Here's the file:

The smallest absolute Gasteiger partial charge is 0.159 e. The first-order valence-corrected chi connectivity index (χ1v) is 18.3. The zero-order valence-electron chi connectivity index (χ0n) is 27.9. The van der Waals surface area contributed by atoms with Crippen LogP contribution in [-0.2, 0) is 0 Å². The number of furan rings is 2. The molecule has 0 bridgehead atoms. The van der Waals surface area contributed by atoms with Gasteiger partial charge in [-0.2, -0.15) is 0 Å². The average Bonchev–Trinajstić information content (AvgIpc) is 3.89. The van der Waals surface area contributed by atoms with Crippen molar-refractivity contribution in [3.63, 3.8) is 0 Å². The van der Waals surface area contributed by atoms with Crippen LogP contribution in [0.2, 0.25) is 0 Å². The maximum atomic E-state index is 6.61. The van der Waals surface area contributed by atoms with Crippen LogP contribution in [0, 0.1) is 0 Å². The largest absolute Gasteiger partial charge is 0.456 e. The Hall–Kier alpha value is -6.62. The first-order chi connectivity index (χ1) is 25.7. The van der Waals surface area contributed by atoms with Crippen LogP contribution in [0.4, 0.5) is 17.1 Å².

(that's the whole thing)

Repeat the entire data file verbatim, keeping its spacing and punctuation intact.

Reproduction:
The smallest absolute Gasteiger partial charge is 0.159 e. The first-order valence-corrected chi connectivity index (χ1v) is 18.3. The zero-order valence-electron chi connectivity index (χ0n) is 27.9. The van der Waals surface area contributed by atoms with Crippen LogP contribution in [-0.2, 0) is 0 Å². The number of furan rings is 2. The molecule has 0 bridgehead atoms. The van der Waals surface area contributed by atoms with Gasteiger partial charge in [-0.2, -0.15) is 0 Å². The average Bonchev–Trinajstić information content (AvgIpc) is 3.89. The van der Waals surface area contributed by atoms with Crippen molar-refractivity contribution in [3.63, 3.8) is 0 Å². The van der Waals surface area contributed by atoms with Crippen LogP contribution in [0.2, 0.25) is 0 Å². The maximum atomic E-state index is 6.61. The van der Waals surface area contributed by atoms with Crippen LogP contribution in [0, 0.1) is 0 Å². The largest absolute Gasteiger partial charge is 0.456 e. The Hall–Kier alpha value is -6.62. The first-order chi connectivity index (χ1) is 25.7. The van der Waals surface area contributed by atoms with Crippen LogP contribution in [0.4, 0.5) is 17.1 Å².